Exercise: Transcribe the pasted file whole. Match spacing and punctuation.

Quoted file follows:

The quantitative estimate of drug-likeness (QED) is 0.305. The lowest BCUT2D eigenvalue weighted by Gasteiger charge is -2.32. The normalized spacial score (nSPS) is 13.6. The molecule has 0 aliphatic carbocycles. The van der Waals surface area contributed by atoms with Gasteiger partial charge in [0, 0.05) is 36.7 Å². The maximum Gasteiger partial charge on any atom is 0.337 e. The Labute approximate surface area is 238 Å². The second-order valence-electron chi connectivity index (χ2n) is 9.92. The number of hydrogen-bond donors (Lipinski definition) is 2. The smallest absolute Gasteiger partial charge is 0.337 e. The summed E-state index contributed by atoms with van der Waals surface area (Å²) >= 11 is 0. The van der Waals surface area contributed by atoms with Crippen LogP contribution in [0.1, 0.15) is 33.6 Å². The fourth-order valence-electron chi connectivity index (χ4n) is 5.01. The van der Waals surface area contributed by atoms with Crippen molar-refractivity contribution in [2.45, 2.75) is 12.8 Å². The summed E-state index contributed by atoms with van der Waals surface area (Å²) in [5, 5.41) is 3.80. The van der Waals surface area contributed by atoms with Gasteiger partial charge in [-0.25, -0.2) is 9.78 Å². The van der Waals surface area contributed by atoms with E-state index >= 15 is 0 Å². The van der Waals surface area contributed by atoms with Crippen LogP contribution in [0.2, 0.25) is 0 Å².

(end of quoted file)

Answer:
The quantitative estimate of drug-likeness (QED) is 0.305. The lowest BCUT2D eigenvalue weighted by Gasteiger charge is -2.32. The normalized spacial score (nSPS) is 13.6. The molecule has 0 aliphatic carbocycles. The van der Waals surface area contributed by atoms with Gasteiger partial charge in [0, 0.05) is 36.7 Å². The maximum Gasteiger partial charge on any atom is 0.337 e. The Labute approximate surface area is 238 Å². The second-order valence-electron chi connectivity index (χ2n) is 9.92. The number of hydrogen-bond donors (Lipinski definition) is 2. The smallest absolute Gasteiger partial charge is 0.337 e. The summed E-state index contributed by atoms with van der Waals surface area (Å²) >= 11 is 0. The van der Waals surface area contributed by atoms with Crippen LogP contribution in [0.1, 0.15) is 33.6 Å². The fourth-order valence-electron chi connectivity index (χ4n) is 5.01. The van der Waals surface area contributed by atoms with Crippen molar-refractivity contribution in [2.45, 2.75) is 12.8 Å². The summed E-state index contributed by atoms with van der Waals surface area (Å²) in [5, 5.41) is 3.80. The van der Waals surface area contributed by atoms with Gasteiger partial charge in [-0.25, -0.2) is 9.78 Å². The van der Waals surface area contributed by atoms with E-state index >= 15 is 0 Å². The van der Waals surface area contributed by atoms with Crippen LogP contribution in [0.2, 0.25) is 0 Å².